Airport truce set to take off?
To minimise ecological impact, state willing to shift commercial section of second international airport to300-hectare zone south of existing site at Navi Mumbai. Ready to address all Environment Ministry concerns, says chief minister.mumbai Updated: Sep 04, 2010 02:07 IST
Under pressure to minimise the ecological damage caused by the proposed international airport at Navi Mumbai, the state government and the City and Industrial Development Corporation (CIDCO) plan to shift the project’s commercial component to the south of the site.
The Expert Appraisal Committee (EAC) had insisted that the 415-hectare non-aeronautical section, which has mangroves and water bodies, be shifted. The Environment Ministry does not want the mangroves touched or the Gadhi river diverted, both of which are required as per the existing plan.
The state is now looking for land to the south to shift the commercial section, ie, hotels, malls, banks and conference halls. On Friday, Hindustan Times reported about 300 unoccupied hectares to the south of the site that are in CIDCO possession.
This site presented fewer ecological concerns. The plot is earmarked for an airport special economic zone, but has not been allotted to anyone.
There are two other plots to the left with no major ecological concerns — 100 hectares allotted to electronics major Videocon and 162 hectares to the Navi Mumbai Special Economic Zone. No work has started there. “We are ready to go the extra mile to make sure environmental issues are resolved. We’ll see if we can move the non-aeronautical zone south,” said T.C. Benjamin, principal secretary, Urban Development Department.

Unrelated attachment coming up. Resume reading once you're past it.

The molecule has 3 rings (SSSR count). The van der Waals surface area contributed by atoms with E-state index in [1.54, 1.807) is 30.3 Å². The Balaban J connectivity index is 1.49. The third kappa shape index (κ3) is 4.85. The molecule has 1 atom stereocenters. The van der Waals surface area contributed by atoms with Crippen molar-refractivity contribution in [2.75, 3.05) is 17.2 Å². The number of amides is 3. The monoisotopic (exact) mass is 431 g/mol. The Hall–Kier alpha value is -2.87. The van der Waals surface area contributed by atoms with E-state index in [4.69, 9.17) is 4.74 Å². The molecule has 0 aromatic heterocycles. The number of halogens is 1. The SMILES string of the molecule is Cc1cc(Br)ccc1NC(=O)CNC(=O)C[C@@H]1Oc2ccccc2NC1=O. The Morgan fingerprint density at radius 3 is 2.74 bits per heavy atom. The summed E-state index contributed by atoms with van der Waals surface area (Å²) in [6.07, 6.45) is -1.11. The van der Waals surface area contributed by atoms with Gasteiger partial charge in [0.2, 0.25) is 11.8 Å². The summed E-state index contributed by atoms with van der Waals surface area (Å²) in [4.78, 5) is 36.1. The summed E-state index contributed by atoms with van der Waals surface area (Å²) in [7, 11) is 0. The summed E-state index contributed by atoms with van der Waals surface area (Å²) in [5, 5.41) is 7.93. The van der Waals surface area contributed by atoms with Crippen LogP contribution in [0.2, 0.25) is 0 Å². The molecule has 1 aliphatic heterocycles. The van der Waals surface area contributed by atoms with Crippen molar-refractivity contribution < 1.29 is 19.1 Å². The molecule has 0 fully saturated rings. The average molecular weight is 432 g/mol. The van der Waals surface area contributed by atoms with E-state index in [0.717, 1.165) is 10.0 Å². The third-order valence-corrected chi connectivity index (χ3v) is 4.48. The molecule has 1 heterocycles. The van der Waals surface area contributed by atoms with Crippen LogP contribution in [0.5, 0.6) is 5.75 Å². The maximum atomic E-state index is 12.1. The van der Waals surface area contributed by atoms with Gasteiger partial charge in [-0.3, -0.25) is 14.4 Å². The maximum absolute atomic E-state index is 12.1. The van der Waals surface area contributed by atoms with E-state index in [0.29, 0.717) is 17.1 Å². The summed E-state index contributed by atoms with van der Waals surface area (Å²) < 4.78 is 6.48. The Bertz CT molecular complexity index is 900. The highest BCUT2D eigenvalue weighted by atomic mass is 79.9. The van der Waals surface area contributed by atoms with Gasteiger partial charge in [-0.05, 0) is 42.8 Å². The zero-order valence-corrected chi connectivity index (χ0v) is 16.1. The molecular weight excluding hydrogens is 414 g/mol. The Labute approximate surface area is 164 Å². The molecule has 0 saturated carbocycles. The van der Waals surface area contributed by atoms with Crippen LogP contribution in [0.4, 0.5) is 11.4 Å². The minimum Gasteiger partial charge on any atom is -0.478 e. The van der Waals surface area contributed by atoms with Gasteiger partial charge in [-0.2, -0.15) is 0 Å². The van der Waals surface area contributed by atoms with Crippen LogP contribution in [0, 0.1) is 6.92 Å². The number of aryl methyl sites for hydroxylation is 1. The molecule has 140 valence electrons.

The state has asked the Central Water and Power Research Station on how the Gadhi’s diversion can be minimised. “However, in the south, there may not be enough space because much of it is hilly. A decision will be taken on September 13 before we present the case to the EAC,” Benjamin said. Prime Minister Manmohan Singh told a state Congress delegation that he would discuss the matter with the environment and aviation ministries that are at loggerheads over the site.
“We are not averse to making compromises for environmental concerns,” said Chief Minister Ashok Chavan. “The prime minister responded positively when we said the issue should be resolved by September 22, the day experts meet to discuss the airport.” The Environment Ministry has three objections to the site — the diversion of two rivers, the hacking of mangroves and the levelling of hillocks.
Inputs by Dharmendra Jore